|This article needs additional citations for verification. (March 2008)|
|Location||Belfast, Northern Ireland|
|Ground(s)||Ravenhill (Capacity: 13,500)|
|2012–13||1st (Playoff runner up)|
Ulster Rugby (Irish: Rugbaí Ulaidh; Scots: Ulstèr Rugby) is one of the four professional rugby teams from Ireland. They compete in the RaboDirect Pro12 and the Heineken Cup. The team represents the IRFU Ulster Branch, which is one of the four primary branches of the IRFU and is responsible for rugby union throughout the geographical Irish province of Ulster, comprising six counties in Northern Ireland and three in the Republic of Ireland. Ulster play their home games at Ravenhill in Belfast, which has a capacity of 13,500.
Ulster turned professional along with its fellow Irish provinces in 1995 and has competed in the Celtic League since it was founded in 2001, having previously competed in the annual interprovincial championship. Ulster won the Heineken Cup in 1999 by beating Colomiers in the final and won the Celtic League in 2006.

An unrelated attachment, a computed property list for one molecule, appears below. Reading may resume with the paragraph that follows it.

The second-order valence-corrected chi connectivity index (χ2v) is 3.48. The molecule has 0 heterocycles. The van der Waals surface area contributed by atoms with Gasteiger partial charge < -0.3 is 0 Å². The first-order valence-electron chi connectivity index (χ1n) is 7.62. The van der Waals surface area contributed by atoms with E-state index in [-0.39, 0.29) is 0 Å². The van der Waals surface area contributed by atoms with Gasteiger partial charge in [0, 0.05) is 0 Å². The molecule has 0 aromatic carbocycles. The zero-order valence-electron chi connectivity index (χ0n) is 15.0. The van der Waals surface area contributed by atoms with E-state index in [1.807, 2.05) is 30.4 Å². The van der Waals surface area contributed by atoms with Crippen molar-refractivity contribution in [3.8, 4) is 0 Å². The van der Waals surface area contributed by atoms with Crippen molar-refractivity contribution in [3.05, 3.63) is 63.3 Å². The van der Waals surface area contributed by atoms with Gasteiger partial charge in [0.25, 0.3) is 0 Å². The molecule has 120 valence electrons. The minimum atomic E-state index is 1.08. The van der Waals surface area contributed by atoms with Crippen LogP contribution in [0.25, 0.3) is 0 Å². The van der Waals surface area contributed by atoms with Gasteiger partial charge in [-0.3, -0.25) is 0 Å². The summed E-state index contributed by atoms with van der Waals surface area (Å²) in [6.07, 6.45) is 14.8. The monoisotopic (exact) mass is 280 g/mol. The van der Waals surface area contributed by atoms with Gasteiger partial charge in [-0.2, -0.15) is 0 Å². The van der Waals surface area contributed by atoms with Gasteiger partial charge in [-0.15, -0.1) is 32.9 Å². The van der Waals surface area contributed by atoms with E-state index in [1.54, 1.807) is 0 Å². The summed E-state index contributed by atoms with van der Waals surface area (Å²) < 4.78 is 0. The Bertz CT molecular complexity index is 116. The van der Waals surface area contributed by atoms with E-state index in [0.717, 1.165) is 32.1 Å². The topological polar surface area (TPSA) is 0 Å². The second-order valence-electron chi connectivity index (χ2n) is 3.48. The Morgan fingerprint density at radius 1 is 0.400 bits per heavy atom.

Ulster have many youth teams and also the 'Hughes Insurance Ulster Academy' which helps to develop talented young rugby players. The teams which Ulster field each season in various competitions are as follows: Ulster Youth (U18s), Ulster Schools (U18s), Ulster U19s, Ulster U20s, Ulster Ravens and of course the full Ulster XV.
- 1 History
- 2 Ulster Ravens
- 3 Ravenhill Stadium
- 4 Current standings
- 5 Honours
- 6 Colours and crest
- 7 Current squad
- 8 Transfers 2014-15
- 9 Staff
- 10 Player records and statistics
- 11 See also
- 12 References
- 13 External links
The Ulster Branch of the IRFU was founded in 1879. Since then, Ulster has been arguably the most successful of the four Irish provinces (the others are Connacht, Leinster and Munster) having won the Inter-Provincial Championship a record 26 times as well as being the first Irish side to win the European Cup, which they won back in 1999 against French side US Colomiers at Lansdowne Road in Dublin.(Now the Aviva stadium)
In the amateur Rugby Union era Ulster regularly played international touring sides from the southern hemisphere, their most impressive performance coming in the 1984/5 season when they defeated Andrew Slack's "Grand Slam" Wallabies. This was one of only four defeats for the Australians on a tour which saw them defeat Ireland, Wales, Scotland and England.